7.1  The proposed directive will require member states to have a mechanism for calculating costs to be reimbursed that should be based on objective, non-discriminatory criteria known in advance. Given that some aspects of the treatment may be provided in another country, and aftercare provided on the patient's return to the UK, funders will need to be able to clearly identify the costs of different elements of care.

  7.2  Currently, NHS England uses Healthcare Resource Groups to quantify and allocate resources to episodes of care, but there are different funding approaches in Wales, Scotland and Northern Ireland. The NHS England activity based payment system, Payment by Results (PbR), uses a fixed price tariff weighted for case mix but only in the main with hospital based activity although there are plans for a tariff for community and mental health care.

  7.3  Whilst we recognise that internationally many health systems use "casemix adjusted" payment methods to fund hospital activity, they are all distinctly different and each operates within different allocation and commissioning systems. Great care will be needed to ensure that costs comparisons are being made on a like for like basis.

  7.4  Recently, Government has announced plans to tie payments more closely to quality outcomes[11]. It would be important to consider the impact of mobility on this initiative and ensure that commissioners have access to comparable information on quality and outcome measures, particularly patient satisfaction measures.


  8.1  The RCN supports moves to strengthen cooperation in the EU on health technology assessment and the continuing development of centres of reference/excellence.

  8.2  The RCN also welcomes proposals for a system of mutual recognition of prescriptions which recognises the prescribing roles of a range of health professionals. In a number of member states[12] nurses now have prescribing powers and any new e-prescription system needs to recognize this.

  8.3  E-health interoperability, particularly in relation to patient records, will have a significant impact on ensuring safety and continuity of care from referral, to treatment, after care and recovery. This means focusing on safe communication to support safe care, rather than prioritizing data standards, as outlined in the RCN's recent policy statement on electronic patient records.[13]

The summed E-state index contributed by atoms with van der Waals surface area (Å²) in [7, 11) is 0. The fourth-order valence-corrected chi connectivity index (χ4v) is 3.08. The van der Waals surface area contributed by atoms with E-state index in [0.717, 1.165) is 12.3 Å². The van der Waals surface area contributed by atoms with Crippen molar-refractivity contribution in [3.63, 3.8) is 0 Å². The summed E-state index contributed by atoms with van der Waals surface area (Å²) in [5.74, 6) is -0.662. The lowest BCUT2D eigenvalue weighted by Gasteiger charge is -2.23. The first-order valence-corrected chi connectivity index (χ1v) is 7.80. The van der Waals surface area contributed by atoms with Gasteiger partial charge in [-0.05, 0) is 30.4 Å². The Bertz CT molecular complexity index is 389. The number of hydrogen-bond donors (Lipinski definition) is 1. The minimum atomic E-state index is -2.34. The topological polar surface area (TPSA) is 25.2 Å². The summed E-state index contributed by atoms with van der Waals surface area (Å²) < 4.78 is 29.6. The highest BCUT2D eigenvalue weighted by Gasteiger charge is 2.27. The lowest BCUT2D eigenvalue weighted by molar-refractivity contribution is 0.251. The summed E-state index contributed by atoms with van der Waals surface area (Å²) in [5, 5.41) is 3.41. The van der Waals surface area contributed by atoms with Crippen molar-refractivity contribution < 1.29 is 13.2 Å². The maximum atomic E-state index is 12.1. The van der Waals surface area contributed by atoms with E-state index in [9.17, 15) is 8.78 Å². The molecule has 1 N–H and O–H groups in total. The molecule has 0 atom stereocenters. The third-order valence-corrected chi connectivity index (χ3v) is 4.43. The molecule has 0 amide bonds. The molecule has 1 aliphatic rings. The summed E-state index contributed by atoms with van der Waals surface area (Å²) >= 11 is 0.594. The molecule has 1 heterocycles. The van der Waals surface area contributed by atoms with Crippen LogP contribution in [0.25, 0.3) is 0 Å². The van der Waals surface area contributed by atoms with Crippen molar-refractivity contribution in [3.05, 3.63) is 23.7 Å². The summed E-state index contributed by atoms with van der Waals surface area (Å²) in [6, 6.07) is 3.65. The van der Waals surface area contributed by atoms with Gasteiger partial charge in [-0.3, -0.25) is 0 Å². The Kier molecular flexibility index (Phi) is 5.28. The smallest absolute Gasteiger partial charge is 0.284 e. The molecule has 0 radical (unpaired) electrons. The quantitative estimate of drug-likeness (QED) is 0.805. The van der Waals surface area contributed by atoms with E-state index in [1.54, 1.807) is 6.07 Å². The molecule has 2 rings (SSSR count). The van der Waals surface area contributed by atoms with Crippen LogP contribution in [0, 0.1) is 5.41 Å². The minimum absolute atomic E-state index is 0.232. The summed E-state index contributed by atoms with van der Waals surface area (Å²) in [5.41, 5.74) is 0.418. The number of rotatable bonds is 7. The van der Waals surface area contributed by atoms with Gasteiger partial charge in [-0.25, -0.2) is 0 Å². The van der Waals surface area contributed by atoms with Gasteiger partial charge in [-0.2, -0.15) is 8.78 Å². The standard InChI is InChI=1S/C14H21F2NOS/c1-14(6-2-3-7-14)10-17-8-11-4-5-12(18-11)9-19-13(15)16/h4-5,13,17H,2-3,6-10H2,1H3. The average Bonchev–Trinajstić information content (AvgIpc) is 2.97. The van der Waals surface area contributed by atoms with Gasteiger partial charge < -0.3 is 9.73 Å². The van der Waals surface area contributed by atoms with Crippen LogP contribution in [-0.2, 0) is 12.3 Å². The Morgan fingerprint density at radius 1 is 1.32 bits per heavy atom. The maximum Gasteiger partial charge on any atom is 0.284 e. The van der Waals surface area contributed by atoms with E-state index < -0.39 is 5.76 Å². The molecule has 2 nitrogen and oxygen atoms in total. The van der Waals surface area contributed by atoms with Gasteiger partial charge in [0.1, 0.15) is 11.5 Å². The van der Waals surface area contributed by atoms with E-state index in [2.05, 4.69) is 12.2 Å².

8.4  Work to improve e-health interoperability will also need to address any language barriers to clinicians and patients accessing and communicating information relating to patient data as these will not be resolved solely through technical standards.

  8.5  Finally the proposed directive enshrines in EU law for the first time the overarching values (eg solidarity, universality, equity) and operating principles (quality, safety, patient involvement) for health services agreed by health ministers in 2006[14]. It is unclear what this will mean for the long term in relation to future EU initiatives on health service provision or the potential challenges to national regulatory and standard setting systems at EU level, particularly within the European Court of Justice, which has played such a key role to date in clarifying patients' rights in cross-border care.

September 2008

1   Council Regulation (EEC) No 1408/71, 14 June 1971 on the application of social security schemes Back

2   In particular cases C-158/96 Kohll [1998], C-120/95 Decker [1998], C-368/98 Vanbraekel [2001], C-157/99 Smits and Peerbooms [2001], C-372/04 Watts [2006] Back

3   Impact Assesment: Directive on the application of patients' rights in cross-border health care SEC(2008)2163, 2 July 2008 Back

4   Flash Eurobarometer Survey 210, 2007, Cross-border health services in the EU; Analytical Report Back

5   Dept Health (2008) "Report of the National Patient Choice Survey, England" Back

6   Assuring the Quality of Health Care in the European Union. A Case for Action, Helena Legido-Quigley et al, World Health Organisation 2008 pp42-50 Back

7   See above pp70-72 Back

8   Dept of Health (2004) "A code of conduct for private practice: recommended standards of practice for NHS consultantsBack

9   RCN (2008) "Response to the Review of Private Prescriptions in NHS Cancer CareBack

10   Ibid Back

11   Dept of Health (2008) "High Quality Care For All: NHS Next Stage Review-Final Report", p41 Back

12   Includes UK, Ireland, Sweden, Spain, Netherlands Back

13   RCN e-Health Programme, Policy Statement: Nursing content of electronic patient/client records, June 2008 Back

14   Council of European Union, Council conclusions on common values and principles in EU health systems, 1-2 June 2006 Back